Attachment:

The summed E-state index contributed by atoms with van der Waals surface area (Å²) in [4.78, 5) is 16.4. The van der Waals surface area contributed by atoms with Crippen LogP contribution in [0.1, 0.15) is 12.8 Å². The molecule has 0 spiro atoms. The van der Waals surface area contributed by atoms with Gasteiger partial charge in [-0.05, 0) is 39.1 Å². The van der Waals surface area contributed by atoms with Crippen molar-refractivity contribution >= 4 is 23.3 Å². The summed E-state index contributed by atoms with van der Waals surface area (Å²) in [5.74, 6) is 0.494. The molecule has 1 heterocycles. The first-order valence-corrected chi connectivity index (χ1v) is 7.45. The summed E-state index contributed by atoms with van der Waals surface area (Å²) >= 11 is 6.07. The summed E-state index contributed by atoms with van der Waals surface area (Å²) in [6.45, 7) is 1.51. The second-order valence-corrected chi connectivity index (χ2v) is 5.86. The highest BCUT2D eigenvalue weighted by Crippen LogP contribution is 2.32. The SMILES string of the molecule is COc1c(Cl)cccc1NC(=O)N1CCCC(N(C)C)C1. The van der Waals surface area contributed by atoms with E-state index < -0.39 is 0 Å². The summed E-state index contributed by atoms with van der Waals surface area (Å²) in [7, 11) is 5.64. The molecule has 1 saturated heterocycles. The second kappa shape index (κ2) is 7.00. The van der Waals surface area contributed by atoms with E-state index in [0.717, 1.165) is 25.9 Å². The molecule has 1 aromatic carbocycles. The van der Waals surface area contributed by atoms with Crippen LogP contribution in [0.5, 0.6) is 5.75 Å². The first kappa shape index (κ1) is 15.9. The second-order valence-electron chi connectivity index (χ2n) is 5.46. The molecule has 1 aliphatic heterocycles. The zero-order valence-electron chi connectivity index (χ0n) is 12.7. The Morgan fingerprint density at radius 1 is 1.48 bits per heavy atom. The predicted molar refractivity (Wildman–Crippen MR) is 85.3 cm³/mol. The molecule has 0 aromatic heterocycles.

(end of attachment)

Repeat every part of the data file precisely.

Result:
The summed E-state index contributed by atoms with van der Waals surface area (Å²) in [4.78, 5) is 16.4. The van der Waals surface area contributed by atoms with Crippen LogP contribution in [0.1, 0.15) is 12.8 Å². The molecule has 0 spiro atoms. The van der Waals surface area contributed by atoms with Gasteiger partial charge in [-0.05, 0) is 39.1 Å². The van der Waals surface area contributed by atoms with Crippen molar-refractivity contribution >= 4 is 23.3 Å². The summed E-state index contributed by atoms with van der Waals surface area (Å²) in [5.74, 6) is 0.494. The molecule has 1 heterocycles. The first-order valence-corrected chi connectivity index (χ1v) is 7.45. The summed E-state index contributed by atoms with van der Waals surface area (Å²) >= 11 is 6.07. The summed E-state index contributed by atoms with van der Waals surface area (Å²) in [6.45, 7) is 1.51. The second-order valence-corrected chi connectivity index (χ2v) is 5.86. The highest BCUT2D eigenvalue weighted by Crippen LogP contribution is 2.32. The SMILES string of the molecule is COc1c(Cl)cccc1NC(=O)N1CCCC(N(C)C)C1. The van der Waals surface area contributed by atoms with E-state index < -0.39 is 0 Å². The summed E-state index contributed by atoms with van der Waals surface area (Å²) in [7, 11) is 5.64. The molecule has 1 saturated heterocycles. The second kappa shape index (κ2) is 7.00. The van der Waals surface area contributed by atoms with E-state index in [0.717, 1.165) is 25.9 Å². The molecule has 1 aromatic carbocycles. The van der Waals surface area contributed by atoms with Crippen LogP contribution in [0.5, 0.6) is 5.75 Å². The first kappa shape index (κ1) is 15.9. The second-order valence-electron chi connectivity index (χ2n) is 5.46. The molecule has 1 aliphatic heterocycles. The zero-order valence-electron chi connectivity index (χ0n) is 12.7. The Morgan fingerprint density at radius 1 is 1.48 bits per heavy atom. The predicted molar refractivity (Wildman–Crippen MR) is 85.3 cm³/mol. The molecule has 0 aromatic heterocycles.